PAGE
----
The exception would be for women who wear extra-small sizes, such as 00P or 0P, and who want to wear trendy trapeze or straight shift dresses or tops. You can get away with these styles because of your tiny size. If you wear such styles, you're imitating the 1920s flapper style or the 1960s Twiggy look, rather than trying to create a shapely look. However, if you're size 6 or above, you're better off sticking with the strategy of creating an illusion of an hourglass figure.

Also avoid styles that tend to over-emphasize either bust or hips. For example, if you wear a gathered skirt, your hips will look bigger and make you look bottom-heavy. Likewise, if you wear a style such as an off-the-shoulder top, you may find that you appear top-heavy.

Your other big challenge will be to create the illusion of a defined waistline. Placing emphasis on the waist or midriff area in such a way that you appear to have a defined waistline will make your figure look more shapely.

In the example above, Kristi Yamaguchi does everything right. By wearing a cap-sleeve top with a band at the hip, she adds to her already balanced shape without putting more emphasis on top or bottom. The top makes for a defined waistline with the satin band under the bust. Kristi Yamaguchi wears straight, dark-wash jeans, which makes her look taller, and the vertical line on the top helps add height as well.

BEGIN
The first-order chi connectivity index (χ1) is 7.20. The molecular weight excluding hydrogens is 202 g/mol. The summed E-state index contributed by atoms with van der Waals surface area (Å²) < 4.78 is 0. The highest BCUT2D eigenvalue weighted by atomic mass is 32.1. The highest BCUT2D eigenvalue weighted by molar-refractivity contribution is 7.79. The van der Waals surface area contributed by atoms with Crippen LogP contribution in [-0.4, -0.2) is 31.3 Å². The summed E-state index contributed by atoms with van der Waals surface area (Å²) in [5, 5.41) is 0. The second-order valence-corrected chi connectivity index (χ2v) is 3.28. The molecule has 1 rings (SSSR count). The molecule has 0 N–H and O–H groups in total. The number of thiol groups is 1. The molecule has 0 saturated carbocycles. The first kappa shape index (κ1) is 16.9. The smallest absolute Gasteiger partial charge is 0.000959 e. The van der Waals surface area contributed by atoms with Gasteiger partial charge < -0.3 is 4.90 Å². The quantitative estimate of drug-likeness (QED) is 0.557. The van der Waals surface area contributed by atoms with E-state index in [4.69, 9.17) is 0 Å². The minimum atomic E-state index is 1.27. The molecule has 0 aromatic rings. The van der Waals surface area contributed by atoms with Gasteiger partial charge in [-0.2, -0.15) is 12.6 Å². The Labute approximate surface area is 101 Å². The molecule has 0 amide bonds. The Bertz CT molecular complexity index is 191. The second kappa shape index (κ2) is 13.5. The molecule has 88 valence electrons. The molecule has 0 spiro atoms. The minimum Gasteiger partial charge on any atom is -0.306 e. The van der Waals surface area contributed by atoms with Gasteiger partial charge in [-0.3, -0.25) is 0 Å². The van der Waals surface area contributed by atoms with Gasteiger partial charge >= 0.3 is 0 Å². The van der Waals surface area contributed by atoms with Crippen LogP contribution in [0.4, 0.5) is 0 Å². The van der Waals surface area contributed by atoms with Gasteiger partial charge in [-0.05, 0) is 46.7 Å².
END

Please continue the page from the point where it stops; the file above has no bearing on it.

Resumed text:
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Tops to Flatter Your Rectangle-Shaped Figure

Graphic print empire top from Petite Sophisticate. Image Courtesy of Petite Sophisticate

Look for tops that create the illusion of a defined waistline. That may mean either an empire waistline that has a band under the bust or a top that has a band at the natural waistline.

Tops with self-belts or other belted tops can work well too as long as the belt does not fall below the natural waistline.

Although styling of the top is key, you can also use color contrast to bring out the waistline definition. When the waistline band is a darker color, the definition created is more pronounced and desirable. Dark colors recede, which makes the area covered by the dark color look smaller. Tops with curved-seamline, side panels in dark colors that contrast against the color of the front can also create the illusion of a waistline. These types of tops can be difficult to find, but if you sew, you should be able to find or design a workable pattern for such a top.